David Brooks wrote recently in the Times about what he calls “The Robert E. Lee Problem.” The column assesses the implications of scrubbing symbols of the Confederacy from the South and elsewhere. By now the Confederate battle flag has come down from the South Carolina statehouse and elsewhere (I’m fascinated by the tipping-point dynamics of this move -- once Walmart gets on board, you know the thing is irreversible). But what about other symbols and figures that may bear a similarly odious taint?
Among the historical figures dear to the Confederacy, Robert E. Lee is paramount – and the map of the South is dotted with sites bearing his name. Brooks notes that Lee was, in his private life, a man of rectitude, intelligence and charm. Yet he joined the slave-owning insurgency, betrayed his oath of duty as an officer, owned nearly 200 slaves himself, and led the forces of a rebellion that triggered the deaths of 750,000 Americans. Should he come down, along with the Stars and Bars?
Brooks says yes. “Every generation has a duty to root out the stubborn weed of prejudice from the culture,” he writes. “We do that, in part, through expressions of admiration and disdain.” He goes on to recommend removing Lee’s name from “most schools, roads and other institutions.”
I lived for years in Germany, among places and institutions dedicated to opponents and victims of the Nazis – all those Bonhoeffer Platzes and Sophie-Schollstrassen, streets and schools named for the rejected and reviled, the murdered and the martyred. There were no Himmler Parks to be found anywhere. Nor would anyone expect there to be. When a country is vanquished, or a despised ruling power toppled, the transitions of memorialization are simple: the statues come down. In a civil war, the challenge can be more complicated – especially one, like ours, in which a high premium was placed on national political reconciliation, and certain core conflicts and resentments were never worked out.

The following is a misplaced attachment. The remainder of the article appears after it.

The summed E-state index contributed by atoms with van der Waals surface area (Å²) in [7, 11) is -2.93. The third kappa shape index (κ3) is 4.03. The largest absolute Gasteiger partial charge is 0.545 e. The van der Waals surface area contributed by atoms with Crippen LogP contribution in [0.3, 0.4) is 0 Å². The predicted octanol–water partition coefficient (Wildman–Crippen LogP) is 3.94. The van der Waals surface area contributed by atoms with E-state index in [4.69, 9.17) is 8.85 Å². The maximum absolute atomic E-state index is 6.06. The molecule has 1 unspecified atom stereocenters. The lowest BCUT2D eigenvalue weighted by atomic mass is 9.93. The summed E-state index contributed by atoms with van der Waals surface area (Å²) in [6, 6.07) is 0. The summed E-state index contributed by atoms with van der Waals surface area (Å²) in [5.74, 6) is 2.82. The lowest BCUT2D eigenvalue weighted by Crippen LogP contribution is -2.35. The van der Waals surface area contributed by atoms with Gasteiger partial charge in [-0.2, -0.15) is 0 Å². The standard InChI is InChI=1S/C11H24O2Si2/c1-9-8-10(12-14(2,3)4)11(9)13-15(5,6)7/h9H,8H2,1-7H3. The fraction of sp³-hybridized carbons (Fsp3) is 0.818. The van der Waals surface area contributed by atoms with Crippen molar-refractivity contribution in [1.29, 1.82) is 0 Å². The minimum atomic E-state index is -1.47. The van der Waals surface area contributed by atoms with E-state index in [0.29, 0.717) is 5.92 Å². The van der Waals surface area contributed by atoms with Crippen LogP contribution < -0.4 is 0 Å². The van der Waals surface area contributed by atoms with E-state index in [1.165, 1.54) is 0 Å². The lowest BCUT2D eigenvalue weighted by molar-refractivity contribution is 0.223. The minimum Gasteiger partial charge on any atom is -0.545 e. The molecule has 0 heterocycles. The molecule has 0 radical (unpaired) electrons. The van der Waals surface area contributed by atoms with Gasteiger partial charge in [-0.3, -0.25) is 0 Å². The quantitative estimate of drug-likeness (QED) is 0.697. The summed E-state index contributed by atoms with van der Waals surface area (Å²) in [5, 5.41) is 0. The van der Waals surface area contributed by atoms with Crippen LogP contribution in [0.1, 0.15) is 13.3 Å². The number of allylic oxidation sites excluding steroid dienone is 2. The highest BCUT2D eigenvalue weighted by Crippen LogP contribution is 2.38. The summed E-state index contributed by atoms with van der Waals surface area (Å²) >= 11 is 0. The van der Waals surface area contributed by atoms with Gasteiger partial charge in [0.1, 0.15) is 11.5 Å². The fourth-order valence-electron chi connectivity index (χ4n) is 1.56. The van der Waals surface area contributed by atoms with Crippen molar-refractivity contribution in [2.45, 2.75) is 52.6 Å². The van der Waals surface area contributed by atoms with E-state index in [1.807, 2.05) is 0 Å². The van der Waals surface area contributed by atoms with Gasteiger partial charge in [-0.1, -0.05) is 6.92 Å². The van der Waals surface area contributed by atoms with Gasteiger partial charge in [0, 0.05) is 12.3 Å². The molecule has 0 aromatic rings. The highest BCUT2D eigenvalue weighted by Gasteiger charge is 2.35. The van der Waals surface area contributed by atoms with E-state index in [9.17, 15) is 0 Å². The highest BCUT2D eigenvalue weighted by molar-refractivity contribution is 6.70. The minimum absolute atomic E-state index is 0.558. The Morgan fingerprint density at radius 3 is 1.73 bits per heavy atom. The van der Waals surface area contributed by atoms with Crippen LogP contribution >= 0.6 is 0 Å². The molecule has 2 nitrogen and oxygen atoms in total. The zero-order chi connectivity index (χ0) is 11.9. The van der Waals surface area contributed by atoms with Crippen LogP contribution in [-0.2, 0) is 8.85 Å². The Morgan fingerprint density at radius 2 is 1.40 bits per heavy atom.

My own immediate reaction to seeing the Stars and Bars come down – “good riddance!” – disclosed a deep, even primal satisfaction. We won that war, right? Shouldn’t that symbol have been expunged back then? It is the flag of a vanquished nation and an errant cause. As a citizen of the Union I say “hurrah” to the erasure of the Stars and Bars from public life and its relegation to the museum.
But how far should such erasure go? Visiting Richmond, Virginia, a couple of years ago, I found it strange, even a bit eerie, to drive those stately boulevards with huge statues of Lee and Jefferson Davis and Stonewall Jackson peering down at me. Again, I felt, didn't we vanquish these guys?
Should all those statues come down? Should avenues and schools and parks, and on and on and on, be renamed? Where to draw a line? Even I would agree that when you have Senate minority leader Harry Reid publicly deciding whether to take a position on the mascot of the University of Nevada, Las Vegas, whose nickname is “Hey Reb,” that things might be getting a little bit too fine-grained.
The University of Virginia has led the way among the southern institutions of higher learning that are attempting to reckon with this aspect of the South’s history, forming a commission charged with providing recommendations “on the commemoration of the University of Virginia’s historical relationship with slavery and enslaved people,” including “appropriate memorialization.”
And what about us, up north? What about, to take just one example, the places named for Senator and Vice President John C. Calhoun (a lake in Minnesota, a residential college at his alma mater, Yale)? Calhoun was a vehement defender of slavery – he called it “a positive good” -- and the residence at Yale that bears his name includes stained glass window panels depicting slaves picking cotton, eating watermelon, and standing in shackles before Calhoun. Some of these images have been removed; some remain. To remove them all, insists the college’s head, would be “to erase history” – and in the process, to “forgive ourselves” unjustly,” as one student living in the dorm put it.
Should we expunge Calhoun from public memory, as much as possible, along with the flag of the South that he revered? What about the slaveowning Thomas Jefferson? Or the “Indian Killer,” Andrew Jackson? How far to go with the cleansing of history? Is cleansing even the right metaphor? What do you think?